Thanks to Professor Cohen and the Harvard Law School students who participated in our ACJP/De-Bug skype training on our model last week! We shared our social biography video concept, and really appreciated the insightful and illuminating dialogue with the new generation of legal eagles at Harvard. It was a late night for them to be doing the session, so appreciated their commitment, and was great being able to introduce them to our community and space at De-Bug. Looking forward to more opportunities to discuss how family, community, and innovation can transform the courts! If you’re a law school, firm, organization, or public defender office, and are interested in learning more, just send us an inquiry about trainings at svdebug@newamericamedia.org.

Picture 4

De-Bug Shares ACJP Model with Southern State Public Defenders at Gideon’s Promise Convening in Atlanta

We recently had the honor to join the Gideon’s Promise camp in Atlanta, and share our Social Biography Video tool, and other concepts to ensure family and community voice can be included in the court process. This school for young public defenders practicing in the South was featured last year in the HBO aired documentary Gideon’s Army. (Read Raj Jayadev’s piece about the film entitled, “Gideon’s Army Deserves Back Up.”)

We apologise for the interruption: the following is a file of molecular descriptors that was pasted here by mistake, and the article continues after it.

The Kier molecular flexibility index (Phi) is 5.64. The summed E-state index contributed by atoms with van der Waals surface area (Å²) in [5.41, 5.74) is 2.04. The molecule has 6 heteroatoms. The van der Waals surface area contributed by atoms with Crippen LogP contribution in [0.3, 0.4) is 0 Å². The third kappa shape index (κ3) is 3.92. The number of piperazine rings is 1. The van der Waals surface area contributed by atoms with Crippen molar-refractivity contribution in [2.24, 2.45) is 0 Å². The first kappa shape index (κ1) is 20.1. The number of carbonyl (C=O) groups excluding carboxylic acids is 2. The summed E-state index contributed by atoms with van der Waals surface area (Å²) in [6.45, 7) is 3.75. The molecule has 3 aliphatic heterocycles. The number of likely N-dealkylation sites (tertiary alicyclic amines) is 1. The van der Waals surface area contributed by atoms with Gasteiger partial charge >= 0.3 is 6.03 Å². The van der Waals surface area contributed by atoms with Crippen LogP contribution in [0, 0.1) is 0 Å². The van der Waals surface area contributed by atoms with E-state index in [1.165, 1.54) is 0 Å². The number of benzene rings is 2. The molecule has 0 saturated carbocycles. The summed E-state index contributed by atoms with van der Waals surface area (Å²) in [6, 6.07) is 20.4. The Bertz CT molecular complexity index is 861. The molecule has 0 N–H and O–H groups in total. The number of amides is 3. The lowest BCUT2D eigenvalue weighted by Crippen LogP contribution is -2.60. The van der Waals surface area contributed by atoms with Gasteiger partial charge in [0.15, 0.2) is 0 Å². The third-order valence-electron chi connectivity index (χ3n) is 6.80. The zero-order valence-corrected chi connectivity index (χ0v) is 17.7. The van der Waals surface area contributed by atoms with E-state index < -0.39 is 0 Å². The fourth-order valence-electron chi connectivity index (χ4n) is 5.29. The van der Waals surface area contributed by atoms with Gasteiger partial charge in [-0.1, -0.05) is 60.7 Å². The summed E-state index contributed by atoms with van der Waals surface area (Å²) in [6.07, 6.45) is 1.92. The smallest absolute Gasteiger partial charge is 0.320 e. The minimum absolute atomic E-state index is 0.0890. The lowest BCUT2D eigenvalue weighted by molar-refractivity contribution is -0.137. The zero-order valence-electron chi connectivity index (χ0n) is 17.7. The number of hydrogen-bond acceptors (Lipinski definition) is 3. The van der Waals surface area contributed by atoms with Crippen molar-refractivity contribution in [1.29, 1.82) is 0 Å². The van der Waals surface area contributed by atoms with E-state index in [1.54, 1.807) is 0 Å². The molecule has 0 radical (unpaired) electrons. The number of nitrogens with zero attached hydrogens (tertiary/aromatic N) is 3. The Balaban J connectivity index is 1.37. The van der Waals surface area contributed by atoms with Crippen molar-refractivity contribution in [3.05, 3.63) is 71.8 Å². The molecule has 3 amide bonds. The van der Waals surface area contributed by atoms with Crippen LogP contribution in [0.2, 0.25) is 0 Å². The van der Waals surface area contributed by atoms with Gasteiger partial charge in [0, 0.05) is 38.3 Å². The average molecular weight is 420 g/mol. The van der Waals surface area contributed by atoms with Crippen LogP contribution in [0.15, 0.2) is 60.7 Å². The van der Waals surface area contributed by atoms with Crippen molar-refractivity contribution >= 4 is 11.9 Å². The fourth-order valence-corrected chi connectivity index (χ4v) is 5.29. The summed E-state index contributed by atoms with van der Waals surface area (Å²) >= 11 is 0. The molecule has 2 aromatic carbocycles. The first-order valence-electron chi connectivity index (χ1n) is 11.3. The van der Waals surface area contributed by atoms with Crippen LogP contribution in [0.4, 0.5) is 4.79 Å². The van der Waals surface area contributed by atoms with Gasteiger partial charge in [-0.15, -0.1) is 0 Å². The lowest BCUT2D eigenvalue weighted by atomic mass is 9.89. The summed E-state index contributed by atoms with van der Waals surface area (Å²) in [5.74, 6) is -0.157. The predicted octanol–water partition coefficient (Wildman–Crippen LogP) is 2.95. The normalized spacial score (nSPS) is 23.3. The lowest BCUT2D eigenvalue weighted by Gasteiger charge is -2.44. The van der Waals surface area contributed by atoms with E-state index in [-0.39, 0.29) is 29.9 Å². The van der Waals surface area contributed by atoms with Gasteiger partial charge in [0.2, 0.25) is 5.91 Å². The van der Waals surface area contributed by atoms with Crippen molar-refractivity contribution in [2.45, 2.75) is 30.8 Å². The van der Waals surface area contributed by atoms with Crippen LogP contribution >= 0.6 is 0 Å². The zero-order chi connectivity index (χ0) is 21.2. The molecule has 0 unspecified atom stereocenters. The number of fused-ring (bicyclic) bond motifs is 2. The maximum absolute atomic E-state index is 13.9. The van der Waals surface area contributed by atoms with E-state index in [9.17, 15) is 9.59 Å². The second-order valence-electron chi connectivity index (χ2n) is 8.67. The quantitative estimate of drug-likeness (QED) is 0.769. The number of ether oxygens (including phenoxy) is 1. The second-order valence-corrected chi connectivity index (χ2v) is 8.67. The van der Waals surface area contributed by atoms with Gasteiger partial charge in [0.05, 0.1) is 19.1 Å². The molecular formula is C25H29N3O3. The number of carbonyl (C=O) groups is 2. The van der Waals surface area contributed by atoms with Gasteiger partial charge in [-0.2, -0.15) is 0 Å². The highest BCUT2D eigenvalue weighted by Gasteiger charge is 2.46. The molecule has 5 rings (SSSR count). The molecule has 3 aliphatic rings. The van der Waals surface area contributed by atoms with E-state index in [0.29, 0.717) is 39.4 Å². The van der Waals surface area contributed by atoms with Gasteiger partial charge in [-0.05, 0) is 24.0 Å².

Gideon’s Promise is an incredibly inspiring movement of public defender’s that is no doubt a game-changer when it comes to re-imagining indigent defense in this country. We look forward to continue to build with them! Here are a couple flix:

gideontwo

The keynote speaker for the graduation of the recent class of Gideon’s Promise attorneys was Anthony Graves. He did 18 years for a crime he didn’t commit, and had his execution date set twice. Since winning his freedom in 2010, he has dedicated his time to ensuring others do not fall victim to wrongful convictions. (Read the Grio’s coverage of Mr. Graves and Gideon’s Promise here.)

gideonone

De-Bug’s ACJP shared examples of our Social Biography Video tool. The defender’s were very appreciative, and we are trying to identify ways we can start these in the South!